“‘What good do I get from following your teachings?’ What greater good do you look for than this? You were shameless and shall be self-respecting, untrustworthy and you shall be trusted, dissolute and you shall be self-controlled. If you look for greater things than these, go on doing as you do now: not even a god can save you.” -Epictetus, Discourses 4.9.17 [Matheson Trans.]
Armchair philosophers and pundits have rightfully decried those who focus their life energies on leisure activities and pleasures. Hedonism, even of the enlightened variety, is seen as a construct to justify man's baser nature.
Those who are seeking out the "big score" or the "right job" receive less criticism. Ambition is lauded in our modern society; it's admirable to want to be the biggest and the best.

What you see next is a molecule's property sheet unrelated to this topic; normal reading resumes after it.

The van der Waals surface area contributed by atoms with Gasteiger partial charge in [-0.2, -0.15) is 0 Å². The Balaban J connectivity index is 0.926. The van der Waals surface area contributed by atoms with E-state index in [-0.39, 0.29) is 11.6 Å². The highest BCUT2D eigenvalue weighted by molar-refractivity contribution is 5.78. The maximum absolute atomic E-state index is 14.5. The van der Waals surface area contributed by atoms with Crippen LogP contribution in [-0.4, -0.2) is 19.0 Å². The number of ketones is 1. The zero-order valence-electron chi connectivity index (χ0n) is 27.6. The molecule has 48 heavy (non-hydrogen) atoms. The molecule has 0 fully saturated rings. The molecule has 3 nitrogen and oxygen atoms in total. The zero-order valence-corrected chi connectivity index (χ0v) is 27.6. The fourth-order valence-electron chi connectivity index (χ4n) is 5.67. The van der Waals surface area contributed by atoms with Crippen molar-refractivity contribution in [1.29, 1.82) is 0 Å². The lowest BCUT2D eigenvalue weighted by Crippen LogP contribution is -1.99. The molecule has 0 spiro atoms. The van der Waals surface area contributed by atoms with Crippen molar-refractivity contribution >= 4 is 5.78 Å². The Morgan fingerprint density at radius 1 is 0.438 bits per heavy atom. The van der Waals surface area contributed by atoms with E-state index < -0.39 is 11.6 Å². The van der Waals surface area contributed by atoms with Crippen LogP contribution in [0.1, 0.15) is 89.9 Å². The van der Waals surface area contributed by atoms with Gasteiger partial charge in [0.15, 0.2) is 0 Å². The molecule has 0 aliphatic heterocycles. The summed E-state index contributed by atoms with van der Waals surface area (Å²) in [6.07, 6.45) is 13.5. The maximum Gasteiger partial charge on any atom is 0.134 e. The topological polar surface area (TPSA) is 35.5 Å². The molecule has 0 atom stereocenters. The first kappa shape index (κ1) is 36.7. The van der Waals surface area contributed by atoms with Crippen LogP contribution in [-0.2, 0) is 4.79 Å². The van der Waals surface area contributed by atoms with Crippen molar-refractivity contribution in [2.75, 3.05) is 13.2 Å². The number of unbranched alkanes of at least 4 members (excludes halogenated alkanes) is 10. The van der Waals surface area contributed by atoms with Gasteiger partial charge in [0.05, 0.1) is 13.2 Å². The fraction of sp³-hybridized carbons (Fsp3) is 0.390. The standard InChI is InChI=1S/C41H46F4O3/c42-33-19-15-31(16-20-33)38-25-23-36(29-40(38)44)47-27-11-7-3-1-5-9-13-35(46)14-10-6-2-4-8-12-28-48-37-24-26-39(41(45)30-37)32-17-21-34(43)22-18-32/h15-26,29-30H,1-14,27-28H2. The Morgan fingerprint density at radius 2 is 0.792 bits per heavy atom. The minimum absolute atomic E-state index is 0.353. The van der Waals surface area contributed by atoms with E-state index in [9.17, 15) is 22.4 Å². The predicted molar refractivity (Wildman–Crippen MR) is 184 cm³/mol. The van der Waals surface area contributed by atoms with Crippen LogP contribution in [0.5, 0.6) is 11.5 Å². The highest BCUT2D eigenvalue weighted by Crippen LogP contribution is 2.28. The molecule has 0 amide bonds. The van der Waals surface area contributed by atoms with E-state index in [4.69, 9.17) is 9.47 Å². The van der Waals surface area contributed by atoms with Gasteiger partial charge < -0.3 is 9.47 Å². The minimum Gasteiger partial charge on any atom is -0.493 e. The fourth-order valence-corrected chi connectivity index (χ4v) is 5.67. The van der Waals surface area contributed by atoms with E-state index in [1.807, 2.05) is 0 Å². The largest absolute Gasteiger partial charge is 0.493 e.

As Epictetus points out, neither extreme is the correct goal. What good is the search for leisure or accomplishment if one has not virtue? And if one masters one's own passions, how much healthier will the enjoyment of pleasure or the attainment of accomplishment be, by being grounded in a personal framework of morals and ethics?
And thus, I will continue to work on being self-respecting, trustworthy, and self-controlled.